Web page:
8 Ways to Ace College, Even With a Chronic Condition
Now that school has started, what’s your biggest fear? If you’ve been recently diagnosed with a chronic condition, your excitement might be replaced with fear. Fear that you might fail. Fear that you won’t have the strength to accomplish everything you’ve set out to do. Anxiety and fear are normal. But it doesn’t have to take over your college life. Take it from me. I’ve been there.
From Sorority Girl to Spoonie
My freshman year at Babson College, my family and I knew something was medically wrong with me. My mom was dead set on finding out what it was. Answers to our questions came between my freshman and sophomore year. It was an answer I wasn’t hoping for. I was diagnosed with chronic neurological Lyme disease. It was as if time had stopped. Questions flooded my mind. How am I supposed to get through college with a chronic illness? I went from a carefree sorority girl to someone whose schedule revolved around doctors appointments. Luckily, I was able to turn my tragedy into triumph. Despite my chronic illness, I not only enjoyed college but I actually excelled! I even got into the Dean’s List and started my own company. This is my hope for you, too. I want you to not only survive college but also to have fun and even excel! Here are my tips on how you can do just that.
1. Get the right accommodations.
Let your school understand your condition and your needs so they can better help you. Don’t be afraid to set up a meeting with the head of Academic Services in your school. Under the 504 Plan, your school is required to make physical, mental and medical accommodations for you in order to help you do your best at your place of study. This includes any special housing requests you might have. If you’re in a boarding school or live on campus, you have the right to a room that works for you. My friend was even able to receive a room with a kitchen in it because she had extreme allergies. As for me, I needed extra space in the fridge because of my PICC line supplies. Thankfully, I didn’t have any problems getting the extra space! Plan ahead and figure out the best situations that work for you. You might get exactly what you want!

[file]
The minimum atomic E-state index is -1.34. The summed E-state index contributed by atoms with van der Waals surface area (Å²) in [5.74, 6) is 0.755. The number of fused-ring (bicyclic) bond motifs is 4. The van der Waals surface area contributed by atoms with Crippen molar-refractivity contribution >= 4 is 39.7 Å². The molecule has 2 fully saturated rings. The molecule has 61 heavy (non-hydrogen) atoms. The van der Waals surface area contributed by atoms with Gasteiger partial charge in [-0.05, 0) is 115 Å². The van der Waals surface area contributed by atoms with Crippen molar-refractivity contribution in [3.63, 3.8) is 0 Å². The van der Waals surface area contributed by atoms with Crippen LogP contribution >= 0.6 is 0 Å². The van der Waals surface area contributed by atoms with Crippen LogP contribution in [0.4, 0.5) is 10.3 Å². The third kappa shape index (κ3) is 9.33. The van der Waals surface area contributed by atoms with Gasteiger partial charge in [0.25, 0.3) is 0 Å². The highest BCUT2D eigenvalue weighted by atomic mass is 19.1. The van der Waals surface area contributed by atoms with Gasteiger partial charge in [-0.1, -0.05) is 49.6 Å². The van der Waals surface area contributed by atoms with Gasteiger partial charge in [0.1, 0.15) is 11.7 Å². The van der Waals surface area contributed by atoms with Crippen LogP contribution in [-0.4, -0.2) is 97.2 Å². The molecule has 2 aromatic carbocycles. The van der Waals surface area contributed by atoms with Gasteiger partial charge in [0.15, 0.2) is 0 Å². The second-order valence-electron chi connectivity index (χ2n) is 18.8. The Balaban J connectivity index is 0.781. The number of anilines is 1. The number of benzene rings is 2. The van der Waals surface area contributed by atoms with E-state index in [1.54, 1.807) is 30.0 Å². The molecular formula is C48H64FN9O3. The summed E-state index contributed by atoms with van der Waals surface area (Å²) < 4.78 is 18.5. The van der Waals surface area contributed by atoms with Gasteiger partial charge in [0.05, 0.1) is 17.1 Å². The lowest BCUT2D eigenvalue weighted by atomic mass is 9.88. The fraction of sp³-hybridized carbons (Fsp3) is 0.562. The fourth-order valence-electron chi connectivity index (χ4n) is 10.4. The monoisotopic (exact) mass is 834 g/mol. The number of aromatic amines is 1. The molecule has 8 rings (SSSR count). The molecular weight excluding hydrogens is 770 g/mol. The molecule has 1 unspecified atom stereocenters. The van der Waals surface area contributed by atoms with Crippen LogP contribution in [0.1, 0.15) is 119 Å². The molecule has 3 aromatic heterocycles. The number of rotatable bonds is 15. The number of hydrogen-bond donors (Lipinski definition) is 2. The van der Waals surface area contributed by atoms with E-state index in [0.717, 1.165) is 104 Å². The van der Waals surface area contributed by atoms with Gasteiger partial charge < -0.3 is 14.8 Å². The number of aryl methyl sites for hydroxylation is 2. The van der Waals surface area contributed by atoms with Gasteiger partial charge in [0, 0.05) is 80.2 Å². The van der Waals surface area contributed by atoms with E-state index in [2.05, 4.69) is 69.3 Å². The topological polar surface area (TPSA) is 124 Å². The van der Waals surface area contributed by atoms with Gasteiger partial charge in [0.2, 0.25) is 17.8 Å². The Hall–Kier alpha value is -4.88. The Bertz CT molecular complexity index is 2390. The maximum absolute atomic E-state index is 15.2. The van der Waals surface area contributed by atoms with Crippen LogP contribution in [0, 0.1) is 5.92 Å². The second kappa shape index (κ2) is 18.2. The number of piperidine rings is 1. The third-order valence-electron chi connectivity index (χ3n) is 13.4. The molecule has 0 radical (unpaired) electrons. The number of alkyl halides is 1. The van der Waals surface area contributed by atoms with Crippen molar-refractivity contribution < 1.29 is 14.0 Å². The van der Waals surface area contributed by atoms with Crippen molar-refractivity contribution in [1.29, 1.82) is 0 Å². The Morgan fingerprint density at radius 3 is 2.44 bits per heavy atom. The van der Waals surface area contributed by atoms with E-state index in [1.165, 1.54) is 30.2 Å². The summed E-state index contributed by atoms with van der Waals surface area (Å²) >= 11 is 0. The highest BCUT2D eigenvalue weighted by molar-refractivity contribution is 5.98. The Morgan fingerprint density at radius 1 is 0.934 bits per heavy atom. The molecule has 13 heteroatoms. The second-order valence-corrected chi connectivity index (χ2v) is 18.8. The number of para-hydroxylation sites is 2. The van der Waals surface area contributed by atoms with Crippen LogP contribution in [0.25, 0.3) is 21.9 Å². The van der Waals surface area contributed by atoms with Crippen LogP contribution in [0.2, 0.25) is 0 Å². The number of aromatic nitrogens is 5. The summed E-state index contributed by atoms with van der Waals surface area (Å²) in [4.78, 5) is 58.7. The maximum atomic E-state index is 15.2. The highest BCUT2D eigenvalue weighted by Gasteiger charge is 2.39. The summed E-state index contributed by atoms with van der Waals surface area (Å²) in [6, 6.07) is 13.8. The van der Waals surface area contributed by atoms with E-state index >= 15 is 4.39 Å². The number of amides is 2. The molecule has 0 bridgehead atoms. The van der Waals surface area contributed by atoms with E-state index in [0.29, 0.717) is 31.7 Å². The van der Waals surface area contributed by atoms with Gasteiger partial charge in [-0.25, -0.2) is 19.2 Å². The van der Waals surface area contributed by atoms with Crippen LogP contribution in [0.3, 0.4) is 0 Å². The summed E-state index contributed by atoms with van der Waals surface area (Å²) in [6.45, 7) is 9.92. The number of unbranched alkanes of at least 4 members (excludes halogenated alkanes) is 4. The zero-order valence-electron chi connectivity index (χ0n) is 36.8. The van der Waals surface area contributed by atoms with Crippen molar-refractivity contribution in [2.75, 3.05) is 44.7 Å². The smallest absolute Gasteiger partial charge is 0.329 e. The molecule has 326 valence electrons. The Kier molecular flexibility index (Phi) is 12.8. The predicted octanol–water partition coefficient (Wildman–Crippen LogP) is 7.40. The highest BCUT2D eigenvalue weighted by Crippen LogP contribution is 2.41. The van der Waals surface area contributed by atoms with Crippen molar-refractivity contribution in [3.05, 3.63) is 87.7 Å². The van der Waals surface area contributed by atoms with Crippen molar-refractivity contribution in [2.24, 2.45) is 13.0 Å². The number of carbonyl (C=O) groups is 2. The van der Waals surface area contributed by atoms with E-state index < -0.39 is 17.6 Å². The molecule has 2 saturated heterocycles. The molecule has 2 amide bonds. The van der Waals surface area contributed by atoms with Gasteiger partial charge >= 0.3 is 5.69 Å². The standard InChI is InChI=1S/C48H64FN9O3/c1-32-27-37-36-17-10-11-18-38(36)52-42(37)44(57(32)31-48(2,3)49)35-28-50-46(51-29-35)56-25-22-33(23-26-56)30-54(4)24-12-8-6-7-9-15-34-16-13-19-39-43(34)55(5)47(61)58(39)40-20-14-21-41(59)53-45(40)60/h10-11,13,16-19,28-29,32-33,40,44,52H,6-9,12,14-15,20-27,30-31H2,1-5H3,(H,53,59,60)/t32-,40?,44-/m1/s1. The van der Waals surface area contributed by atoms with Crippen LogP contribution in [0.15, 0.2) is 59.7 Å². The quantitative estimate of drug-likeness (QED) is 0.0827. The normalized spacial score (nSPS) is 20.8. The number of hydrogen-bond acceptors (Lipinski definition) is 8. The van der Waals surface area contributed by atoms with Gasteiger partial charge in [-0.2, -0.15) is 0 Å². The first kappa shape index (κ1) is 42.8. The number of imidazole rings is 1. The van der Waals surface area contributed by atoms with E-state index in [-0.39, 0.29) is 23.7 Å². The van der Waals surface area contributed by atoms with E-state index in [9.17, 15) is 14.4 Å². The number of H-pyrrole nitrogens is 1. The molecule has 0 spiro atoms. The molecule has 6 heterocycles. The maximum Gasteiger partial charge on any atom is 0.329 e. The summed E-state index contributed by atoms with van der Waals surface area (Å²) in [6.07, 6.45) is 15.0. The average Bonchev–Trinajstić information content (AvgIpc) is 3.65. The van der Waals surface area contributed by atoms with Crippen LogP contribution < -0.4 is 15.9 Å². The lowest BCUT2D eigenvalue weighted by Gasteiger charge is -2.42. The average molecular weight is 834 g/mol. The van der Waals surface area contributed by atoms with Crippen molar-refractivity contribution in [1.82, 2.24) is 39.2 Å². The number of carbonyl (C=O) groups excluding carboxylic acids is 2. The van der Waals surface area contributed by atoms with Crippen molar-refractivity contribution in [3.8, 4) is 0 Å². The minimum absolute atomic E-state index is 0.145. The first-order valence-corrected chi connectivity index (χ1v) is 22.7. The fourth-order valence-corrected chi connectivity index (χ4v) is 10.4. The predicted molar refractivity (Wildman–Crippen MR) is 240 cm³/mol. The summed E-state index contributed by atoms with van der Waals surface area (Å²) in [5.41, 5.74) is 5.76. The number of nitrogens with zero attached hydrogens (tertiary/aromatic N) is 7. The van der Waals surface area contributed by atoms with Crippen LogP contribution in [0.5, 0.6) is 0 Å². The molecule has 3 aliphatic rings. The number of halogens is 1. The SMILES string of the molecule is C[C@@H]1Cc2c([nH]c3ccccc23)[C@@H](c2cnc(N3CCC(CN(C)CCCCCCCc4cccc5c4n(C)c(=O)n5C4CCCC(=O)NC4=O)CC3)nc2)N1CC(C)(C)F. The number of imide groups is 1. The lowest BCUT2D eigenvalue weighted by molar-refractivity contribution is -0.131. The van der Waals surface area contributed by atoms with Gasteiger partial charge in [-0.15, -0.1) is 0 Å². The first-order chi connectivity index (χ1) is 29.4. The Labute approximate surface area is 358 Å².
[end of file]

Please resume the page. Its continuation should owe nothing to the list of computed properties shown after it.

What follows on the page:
2. Meet your professors one-on-one.
Getting along with your new professors is already intimidating even without a chronic condition. But it doesn’t have to be intimidating (or scary)! They are actually there to help you do your best even when there are times you’re not feeling your best. They play a crucial role in your college life, so meeting them one-on-one can make your life easier. Talking to my professors was a huge relief for me! I will never forget one professor who let me excuse myself from class when I had a sudden bout of nausea. Another was also very understanding when there were days that I just couldn’t get out of bed and make it to class.
3. Don’t be afraid to ask for extensions.